What jumps out about Penn State’s defense on film?
“Very well coached. They like to pressure. I think their front is a very good front. The linebackers are very good. Secondary: very good change of direction. Really play very well in man coverage. They’re the ninth-ranked team in the nation defensively, so they’re doing a nice job there, and coach Pry is a very good defensive coordinator and they’re playing at a high level.”
I know you guys are mixing in a lot of zone and a lot of gap stuff and you want to do both, but have you gotten a sense of what this line does best? Do you feel like you’re closer to that in terms of scheme?
“No, you’re always trying to develop more things and different types of schemes, and again, you might see that on film in different games or whatever but when you face a new defense there’s different things you want to do to attack that defense. So, you might branch out. You might go somewhere else to try and create a play or create more yards on the field.”
You said the offensive line made some strides. Are they getting closer to that where the foundational stuff is there and they know what they’re doing on certain things?
“Yeah, absolutely, and you see it the same way I do: you can see that they’re making developments, they’re making strides, they’re better. And each game they’ve gotten better. It’s like the whole offense.
“I mean, I’ll tell you a story. When I started out in this profession in 1993 I married my wife Shannon and I took her to Bozeman, Montana. My first job was a graduate assistant at Cal State Fullerton, but in the summer of 1993 we went to Montana State. She enrolled in school there, we were living in Married Student Housing, I was making $12,000, we’re living in a 600 square foot little home on campus in married student housing and get this: the washer was in the bathroom, the dryer was in the bedroom.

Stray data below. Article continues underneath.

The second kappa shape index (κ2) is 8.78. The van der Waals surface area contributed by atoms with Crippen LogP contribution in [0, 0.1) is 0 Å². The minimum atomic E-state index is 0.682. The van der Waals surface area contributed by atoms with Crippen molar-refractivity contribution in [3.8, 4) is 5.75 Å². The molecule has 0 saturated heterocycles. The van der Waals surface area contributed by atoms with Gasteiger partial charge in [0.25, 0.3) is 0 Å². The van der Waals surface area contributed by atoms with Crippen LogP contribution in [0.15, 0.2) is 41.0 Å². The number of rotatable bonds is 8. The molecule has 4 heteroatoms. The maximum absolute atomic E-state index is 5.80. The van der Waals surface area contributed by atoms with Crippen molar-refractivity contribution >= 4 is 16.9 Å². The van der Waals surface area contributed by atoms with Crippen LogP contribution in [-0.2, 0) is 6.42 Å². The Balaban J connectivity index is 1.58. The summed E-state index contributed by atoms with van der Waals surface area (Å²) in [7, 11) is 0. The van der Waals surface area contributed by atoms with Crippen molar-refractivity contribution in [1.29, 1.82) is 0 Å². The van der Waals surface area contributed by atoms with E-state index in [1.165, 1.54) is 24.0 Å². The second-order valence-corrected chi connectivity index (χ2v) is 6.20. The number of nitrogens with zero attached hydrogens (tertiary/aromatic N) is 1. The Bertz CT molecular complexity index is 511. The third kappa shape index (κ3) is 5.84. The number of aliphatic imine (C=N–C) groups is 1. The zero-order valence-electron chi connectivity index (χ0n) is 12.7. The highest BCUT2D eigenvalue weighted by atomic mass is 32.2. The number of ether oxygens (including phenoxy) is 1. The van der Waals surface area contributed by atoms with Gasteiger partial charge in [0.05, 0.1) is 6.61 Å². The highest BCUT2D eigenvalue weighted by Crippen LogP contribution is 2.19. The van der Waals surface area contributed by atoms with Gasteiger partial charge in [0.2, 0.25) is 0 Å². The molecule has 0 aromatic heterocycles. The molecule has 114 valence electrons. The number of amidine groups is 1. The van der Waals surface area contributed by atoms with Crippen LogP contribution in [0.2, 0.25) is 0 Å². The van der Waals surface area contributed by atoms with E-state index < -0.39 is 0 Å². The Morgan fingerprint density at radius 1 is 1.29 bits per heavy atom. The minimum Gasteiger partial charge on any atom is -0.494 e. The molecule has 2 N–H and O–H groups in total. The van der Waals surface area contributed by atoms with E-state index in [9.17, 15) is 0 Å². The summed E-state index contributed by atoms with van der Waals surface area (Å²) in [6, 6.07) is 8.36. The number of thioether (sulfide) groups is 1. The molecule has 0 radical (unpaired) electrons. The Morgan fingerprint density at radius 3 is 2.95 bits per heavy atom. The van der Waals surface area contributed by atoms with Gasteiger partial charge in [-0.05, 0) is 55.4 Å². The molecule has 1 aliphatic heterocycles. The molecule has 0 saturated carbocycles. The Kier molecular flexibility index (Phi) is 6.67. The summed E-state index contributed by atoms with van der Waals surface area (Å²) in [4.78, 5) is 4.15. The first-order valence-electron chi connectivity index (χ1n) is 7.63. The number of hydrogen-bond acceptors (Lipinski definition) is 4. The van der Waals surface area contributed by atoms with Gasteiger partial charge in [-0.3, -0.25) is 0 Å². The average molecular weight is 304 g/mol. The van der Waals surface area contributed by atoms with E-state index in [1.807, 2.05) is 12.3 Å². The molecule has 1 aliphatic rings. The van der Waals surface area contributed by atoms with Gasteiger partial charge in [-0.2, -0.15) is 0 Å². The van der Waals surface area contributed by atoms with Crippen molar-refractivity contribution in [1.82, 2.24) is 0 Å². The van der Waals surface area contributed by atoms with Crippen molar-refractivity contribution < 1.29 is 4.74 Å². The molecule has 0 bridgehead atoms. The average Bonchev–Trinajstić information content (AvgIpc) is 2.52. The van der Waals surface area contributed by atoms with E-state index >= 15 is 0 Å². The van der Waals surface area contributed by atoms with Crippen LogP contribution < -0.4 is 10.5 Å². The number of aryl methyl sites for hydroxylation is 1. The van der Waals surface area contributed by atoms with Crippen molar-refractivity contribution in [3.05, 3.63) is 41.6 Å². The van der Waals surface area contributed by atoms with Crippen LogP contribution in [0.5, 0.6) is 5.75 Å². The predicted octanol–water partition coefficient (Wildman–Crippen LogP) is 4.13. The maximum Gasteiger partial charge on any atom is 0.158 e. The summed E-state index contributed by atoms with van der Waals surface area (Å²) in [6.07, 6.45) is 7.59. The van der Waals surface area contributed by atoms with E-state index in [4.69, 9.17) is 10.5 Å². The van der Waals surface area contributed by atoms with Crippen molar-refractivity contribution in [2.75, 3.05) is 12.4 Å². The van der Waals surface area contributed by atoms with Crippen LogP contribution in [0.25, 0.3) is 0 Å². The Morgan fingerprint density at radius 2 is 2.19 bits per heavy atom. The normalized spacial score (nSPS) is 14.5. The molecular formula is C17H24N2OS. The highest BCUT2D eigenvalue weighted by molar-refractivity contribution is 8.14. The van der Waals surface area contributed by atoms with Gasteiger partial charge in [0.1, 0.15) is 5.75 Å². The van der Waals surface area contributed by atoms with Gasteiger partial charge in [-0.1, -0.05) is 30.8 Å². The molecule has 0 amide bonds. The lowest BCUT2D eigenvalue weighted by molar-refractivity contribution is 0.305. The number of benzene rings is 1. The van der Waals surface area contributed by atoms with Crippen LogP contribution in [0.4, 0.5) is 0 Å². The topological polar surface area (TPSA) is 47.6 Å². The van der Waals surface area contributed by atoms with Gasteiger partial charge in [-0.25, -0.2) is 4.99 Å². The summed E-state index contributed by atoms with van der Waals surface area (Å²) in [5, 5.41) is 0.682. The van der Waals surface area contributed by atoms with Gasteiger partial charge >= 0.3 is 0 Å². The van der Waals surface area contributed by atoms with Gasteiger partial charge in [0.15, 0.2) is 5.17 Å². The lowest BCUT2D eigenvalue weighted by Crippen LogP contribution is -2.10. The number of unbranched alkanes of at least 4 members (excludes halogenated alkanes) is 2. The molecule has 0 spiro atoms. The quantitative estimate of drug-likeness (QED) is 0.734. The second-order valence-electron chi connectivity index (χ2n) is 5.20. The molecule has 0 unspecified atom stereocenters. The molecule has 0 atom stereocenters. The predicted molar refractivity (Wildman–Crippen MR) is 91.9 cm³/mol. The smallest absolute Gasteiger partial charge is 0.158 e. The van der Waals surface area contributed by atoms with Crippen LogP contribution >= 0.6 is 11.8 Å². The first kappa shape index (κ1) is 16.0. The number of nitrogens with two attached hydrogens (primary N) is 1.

“But that next summer I got a job as a groundskeeper for the American Legion team, the Bozeman Bucks, which up there in that area American Legion Baseball is huge. I mean, everybody goes out. It’s pretty cool stuff. Cliff Hysell was the head coach there at Montana State. So, it was a chance for me to make $6,000 for the summer and I was fired up and the first day I showed up on the job the guy, the head of the Bozeman Bucks, wrote me a check for $3,000. I was like, Wow, this is big time.
“But there’s one day I was out there—I had to mow as a groundskeeper—and I got out there and didn’t bring any water. It was hot; up in that Big Sky area, 95 degrees, it can be hot, sunny, blue sky. So I had to mow the field. It’s like 380 feet to deep center field, but it was a motorized mower. You with me? You pull it—rrrrrrrrr. It wasn’t one you ride around, like the beautiful ones. They didn’t have it in the budget. Maybe they paid me too much, I don’t know.
“But I didn’t have any water, but there was a water well out back. You guys know what a water well is? A water pump? Okay, so the water pump, I didn’t have any water so I went out the back gates, tired, hot, pushing, and you gotta empty the bag, right? Carry over to the dumpster, pmmmff. I mean, there’s a lot of maneuvering going on. It was good, I really enjoyed it. Very therapeutic. Very therapeutic.
“So I went back to the back there to get some water because I was thirsty, so I started pumping and I started getting five, six, seven, eight, nine, ten—come on, is it gonna give? Come on, let’s go. It’s gonna give. Let’s go, come on. So I get to like twenty, twenty-five, I don’t remember the number, so I turn back around and walk through the fence and go back to mow. And this whole time I’m thinking, If I went one more pump, is this thing gonna give? Just one more pump. So I mowed some more, went out back, get to fifty. Fifty-five. Sixty. Come on, man, you gotta give. Come on, give it. You know what I’m saying, give it. Nothing. But still in my mind, I’m thinking, would it give?